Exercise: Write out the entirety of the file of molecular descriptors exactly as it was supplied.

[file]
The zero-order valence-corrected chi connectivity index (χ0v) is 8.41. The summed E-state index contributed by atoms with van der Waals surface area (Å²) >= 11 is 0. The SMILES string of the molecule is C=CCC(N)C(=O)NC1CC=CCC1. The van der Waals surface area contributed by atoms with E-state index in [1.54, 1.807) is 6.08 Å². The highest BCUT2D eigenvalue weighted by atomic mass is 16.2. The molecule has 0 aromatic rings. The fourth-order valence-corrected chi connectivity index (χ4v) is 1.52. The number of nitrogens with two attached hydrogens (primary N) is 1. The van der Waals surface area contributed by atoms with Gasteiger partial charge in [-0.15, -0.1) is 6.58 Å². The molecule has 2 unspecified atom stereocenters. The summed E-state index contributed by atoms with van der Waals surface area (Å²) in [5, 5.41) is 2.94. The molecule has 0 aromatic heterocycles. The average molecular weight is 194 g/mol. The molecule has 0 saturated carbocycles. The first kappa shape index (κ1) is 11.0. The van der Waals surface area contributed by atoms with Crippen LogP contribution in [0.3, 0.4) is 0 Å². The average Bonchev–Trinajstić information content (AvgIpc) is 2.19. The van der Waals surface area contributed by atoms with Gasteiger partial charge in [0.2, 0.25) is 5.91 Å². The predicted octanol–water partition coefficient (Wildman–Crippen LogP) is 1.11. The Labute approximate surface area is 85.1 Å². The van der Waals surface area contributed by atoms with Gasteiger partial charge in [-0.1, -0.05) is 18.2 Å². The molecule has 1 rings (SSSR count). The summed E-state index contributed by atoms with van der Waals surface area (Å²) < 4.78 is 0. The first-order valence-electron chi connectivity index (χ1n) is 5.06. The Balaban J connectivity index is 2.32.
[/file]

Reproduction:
The zero-order valence-corrected chi connectivity index (χ0v) is 8.41. The summed E-state index contributed by atoms with van der Waals surface area (Å²) >= 11 is 0. The SMILES string of the molecule is C=CCC(N)C(=O)NC1CC=CCC1. The van der Waals surface area contributed by atoms with E-state index in [1.54, 1.807) is 6.08 Å². The highest BCUT2D eigenvalue weighted by atomic mass is 16.2. The molecule has 0 aromatic rings. The fourth-order valence-corrected chi connectivity index (χ4v) is 1.52. The number of nitrogens with two attached hydrogens (primary N) is 1. The van der Waals surface area contributed by atoms with Gasteiger partial charge in [-0.15, -0.1) is 6.58 Å². The molecule has 2 unspecified atom stereocenters. The summed E-state index contributed by atoms with van der Waals surface area (Å²) in [5, 5.41) is 2.94. The molecule has 0 aromatic heterocycles. The average molecular weight is 194 g/mol. The molecule has 0 saturated carbocycles. The first kappa shape index (κ1) is 11.0. The van der Waals surface area contributed by atoms with Crippen LogP contribution in [0.3, 0.4) is 0 Å². The average Bonchev–Trinajstić information content (AvgIpc) is 2.19. The van der Waals surface area contributed by atoms with Gasteiger partial charge in [0.2, 0.25) is 5.91 Å². The predicted octanol–water partition coefficient (Wildman–Crippen LogP) is 1.11. The Labute approximate surface area is 85.1 Å². The van der Waals surface area contributed by atoms with Gasteiger partial charge in [-0.1, -0.05) is 18.2 Å². The molecule has 1 rings (SSSR count). The summed E-state index contributed by atoms with van der Waals surface area (Å²) < 4.78 is 0. The first-order valence-electron chi connectivity index (χ1n) is 5.06. The Balaban J connectivity index is 2.32.